After Steve Bannon's sudden departure from the Trump administration, Rachel Maddow highlighted Shareblue Media's explosive report on his drug and porn den in Florida, as she detailed just how strange it was that Bannon was in the White House in the first place.
"We never saw a president choose a chief strategist."
Presidential historian Michael Beschloss made this point to MSNBC's Rachel Maddow on her show Friday night, after Maddow spent much of the hour attempting to make sense of not just Steve Bannon's sudden — though supposedly planned — departure from the White House, but also his presence there in the first place.
Highlighting the many sordid details of Bannon's past and present, including Shareblue Media's explosive exclusive report on the Florida house Bannon owned which was little more than a drug-infested porn studio, Maddow made it even clearer how disturbing it was that someone like him had the ear of the president, in a White House role crafted just for him.
Prior to his life as Donald Trump's right hand man, Bannon's exploits included his numerous bizarre films — including a "documentary" which essentially claimed that one of the men on the reality TV show "Duck Dynasty" may in fact be a prophet, and a soft-core film called The Steam Experiment, which portrays opposition to climate change as a sign of psychopathy.
Bannon also helped run a real-life experiment called Biosphere 2, which "set out to recreate life on another planet with eight people locked in a giant glass habitat" — and during which the participants alleged abusive behavior by Bannon, including openly stated disregard for their health and safety.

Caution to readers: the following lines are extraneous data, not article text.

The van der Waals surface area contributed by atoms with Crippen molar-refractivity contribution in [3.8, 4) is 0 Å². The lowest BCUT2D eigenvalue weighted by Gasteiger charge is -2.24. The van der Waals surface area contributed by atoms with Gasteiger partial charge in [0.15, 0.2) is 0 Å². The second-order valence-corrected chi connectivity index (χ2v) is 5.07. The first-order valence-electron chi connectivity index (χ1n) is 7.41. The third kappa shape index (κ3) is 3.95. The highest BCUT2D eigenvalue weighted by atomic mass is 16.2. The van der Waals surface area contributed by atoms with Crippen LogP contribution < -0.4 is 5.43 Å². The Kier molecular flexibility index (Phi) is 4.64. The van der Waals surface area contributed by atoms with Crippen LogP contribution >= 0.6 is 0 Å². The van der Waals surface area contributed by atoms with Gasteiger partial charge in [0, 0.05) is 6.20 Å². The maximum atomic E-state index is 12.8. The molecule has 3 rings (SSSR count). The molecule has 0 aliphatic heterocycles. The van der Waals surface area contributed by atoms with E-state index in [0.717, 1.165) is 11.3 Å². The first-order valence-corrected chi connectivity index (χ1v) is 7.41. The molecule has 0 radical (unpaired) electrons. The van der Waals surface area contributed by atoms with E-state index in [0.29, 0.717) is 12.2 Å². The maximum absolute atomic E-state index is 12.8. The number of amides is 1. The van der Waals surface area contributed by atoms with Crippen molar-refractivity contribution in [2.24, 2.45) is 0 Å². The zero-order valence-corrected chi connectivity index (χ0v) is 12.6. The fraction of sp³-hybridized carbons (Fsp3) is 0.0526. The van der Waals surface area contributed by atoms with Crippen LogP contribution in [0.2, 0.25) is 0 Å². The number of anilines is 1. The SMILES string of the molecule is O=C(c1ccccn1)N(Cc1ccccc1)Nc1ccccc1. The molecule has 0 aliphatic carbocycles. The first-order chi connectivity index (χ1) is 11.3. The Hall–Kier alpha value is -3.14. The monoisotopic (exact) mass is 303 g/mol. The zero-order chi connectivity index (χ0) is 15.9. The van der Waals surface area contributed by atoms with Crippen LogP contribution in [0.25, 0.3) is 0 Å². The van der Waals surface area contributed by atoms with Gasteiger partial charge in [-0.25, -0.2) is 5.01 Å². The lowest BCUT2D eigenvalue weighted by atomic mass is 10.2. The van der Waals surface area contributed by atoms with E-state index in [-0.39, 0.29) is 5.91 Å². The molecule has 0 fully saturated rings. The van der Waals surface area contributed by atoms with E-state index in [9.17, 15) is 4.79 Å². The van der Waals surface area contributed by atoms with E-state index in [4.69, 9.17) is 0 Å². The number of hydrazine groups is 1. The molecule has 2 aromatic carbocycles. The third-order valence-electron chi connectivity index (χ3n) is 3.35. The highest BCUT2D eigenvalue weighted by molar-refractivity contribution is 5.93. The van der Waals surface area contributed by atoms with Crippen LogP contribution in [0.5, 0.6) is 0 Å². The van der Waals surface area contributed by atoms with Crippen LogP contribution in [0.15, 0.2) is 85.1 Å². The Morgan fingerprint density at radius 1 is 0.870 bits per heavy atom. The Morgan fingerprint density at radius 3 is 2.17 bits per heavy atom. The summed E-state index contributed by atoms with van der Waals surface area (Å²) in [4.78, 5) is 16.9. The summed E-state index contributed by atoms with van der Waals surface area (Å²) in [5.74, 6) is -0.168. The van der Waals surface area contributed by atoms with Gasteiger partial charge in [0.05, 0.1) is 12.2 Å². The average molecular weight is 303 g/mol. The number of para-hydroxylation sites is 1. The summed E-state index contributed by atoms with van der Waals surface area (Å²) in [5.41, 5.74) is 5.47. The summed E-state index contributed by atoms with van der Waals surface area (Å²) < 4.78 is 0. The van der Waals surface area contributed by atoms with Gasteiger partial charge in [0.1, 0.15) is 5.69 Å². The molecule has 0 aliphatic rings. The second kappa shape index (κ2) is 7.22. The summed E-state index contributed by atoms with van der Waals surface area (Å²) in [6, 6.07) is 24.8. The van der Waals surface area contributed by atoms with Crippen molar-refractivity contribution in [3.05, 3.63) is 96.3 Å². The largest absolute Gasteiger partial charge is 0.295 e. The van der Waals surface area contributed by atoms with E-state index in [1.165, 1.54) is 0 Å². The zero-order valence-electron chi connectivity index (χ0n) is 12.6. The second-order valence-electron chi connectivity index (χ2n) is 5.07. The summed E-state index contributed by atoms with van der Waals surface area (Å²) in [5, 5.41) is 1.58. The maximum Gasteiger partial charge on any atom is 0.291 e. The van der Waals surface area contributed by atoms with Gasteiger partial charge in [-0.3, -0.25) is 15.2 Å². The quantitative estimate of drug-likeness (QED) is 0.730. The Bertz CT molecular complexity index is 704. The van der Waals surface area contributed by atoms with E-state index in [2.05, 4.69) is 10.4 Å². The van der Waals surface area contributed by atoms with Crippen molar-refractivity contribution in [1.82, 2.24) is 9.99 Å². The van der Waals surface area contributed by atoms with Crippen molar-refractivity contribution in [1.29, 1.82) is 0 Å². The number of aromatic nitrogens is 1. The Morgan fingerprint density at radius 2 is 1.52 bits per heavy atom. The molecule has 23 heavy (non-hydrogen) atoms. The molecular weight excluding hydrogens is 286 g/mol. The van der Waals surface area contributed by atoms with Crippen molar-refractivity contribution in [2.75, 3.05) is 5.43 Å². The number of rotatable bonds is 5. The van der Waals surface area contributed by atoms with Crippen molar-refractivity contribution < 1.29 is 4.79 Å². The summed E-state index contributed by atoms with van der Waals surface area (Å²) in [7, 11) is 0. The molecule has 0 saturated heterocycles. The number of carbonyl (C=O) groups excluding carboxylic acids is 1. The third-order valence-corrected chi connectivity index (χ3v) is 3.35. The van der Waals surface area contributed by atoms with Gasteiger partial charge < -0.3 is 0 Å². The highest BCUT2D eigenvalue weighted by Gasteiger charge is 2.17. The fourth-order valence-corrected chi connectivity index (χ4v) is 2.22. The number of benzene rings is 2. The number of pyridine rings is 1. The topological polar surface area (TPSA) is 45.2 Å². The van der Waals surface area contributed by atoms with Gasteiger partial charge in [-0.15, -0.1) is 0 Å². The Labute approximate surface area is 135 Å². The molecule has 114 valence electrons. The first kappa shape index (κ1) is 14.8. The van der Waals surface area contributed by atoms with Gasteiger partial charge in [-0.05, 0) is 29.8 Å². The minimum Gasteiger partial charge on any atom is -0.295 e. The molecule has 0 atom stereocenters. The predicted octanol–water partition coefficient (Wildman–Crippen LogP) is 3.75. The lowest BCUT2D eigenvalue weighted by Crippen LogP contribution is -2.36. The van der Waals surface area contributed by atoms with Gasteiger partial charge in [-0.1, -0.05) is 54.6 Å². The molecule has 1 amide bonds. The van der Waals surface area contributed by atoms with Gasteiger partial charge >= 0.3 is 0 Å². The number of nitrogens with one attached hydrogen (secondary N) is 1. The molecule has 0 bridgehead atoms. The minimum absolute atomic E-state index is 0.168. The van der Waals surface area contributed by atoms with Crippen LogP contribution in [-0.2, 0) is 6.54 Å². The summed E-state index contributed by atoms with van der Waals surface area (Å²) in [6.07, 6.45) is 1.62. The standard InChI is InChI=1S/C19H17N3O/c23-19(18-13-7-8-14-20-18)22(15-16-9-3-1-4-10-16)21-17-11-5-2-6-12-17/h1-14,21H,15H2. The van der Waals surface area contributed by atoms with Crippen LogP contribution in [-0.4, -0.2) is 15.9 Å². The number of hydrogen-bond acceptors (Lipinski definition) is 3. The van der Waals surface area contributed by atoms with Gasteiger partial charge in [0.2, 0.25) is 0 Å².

And of course, there were also the multiple domestic violence charges made against Bannon by his then wife, whom he intimidated out of testifying, thus succeeding in having the charges dropped.
Putting that history alongside Shareblue Media's thoroughly disturbing investigation of the Florida "party house" Bannon owned — where tenants made pornographic films, cooked methamphetamine, and destroyed the bathtub with some type of acid or chemical exposure — and Bannon's time running Breitbart News, to which he has swiftly returned, as well as his blatant white nationalism, it paints a highly troubling picture.
"There are a lot of people who were weird choices in the Trump campaign," Maddow declared, "and in the Trump administration once they won. People who just don't make sense in terms of where they came from and where they ended up."
But most of those people, she noted, at least shared the common thread of having ties to Russia — certainly disturbing in and of itself, in the current political context.
"But with Steve Bannon — he's the 'weird tie' himself," Maddow noted. Before joining the Trump campaign, Bannon had used his seat at Breitbart to do "everything in his power" to unseat various high-level Republicans like former Virginia Rep. Eric Cantor and former House Speaker John Boehner.
And that work was funded in part by Robert Mercer, who also ran a Super PAC supporting Trump's candidacy, after their favored candidate, Sen. Ted Cruz, dropped out — and whom Bannon met with immediately before his departure from the administration.
So Bannon's presence in the White House seemed to make little sense at all — a fringe outsider with no political background and with a whole truckload of baggage coming along with him.
And now, back on his Breitbart perch, Bannon will be able to twist his previous antagonism against other Republican officials into an effort to push Trump into doing the bidding of the white supremacist base — something Trump has signaled loudly and clearly that he is willing and able to do.
None of this is even close to normal, and it will be crucial to continue this scrutiny of Bannon, and of Trump's continued connection to him, even now that Bannon has left the administration — and even if the Oval Office sees a change in management.
Watch Maddow's segment below, and keep your eyes on Bannon. He may be out of the White House, but that doesn't mean he has left Trump's dangerous orbit.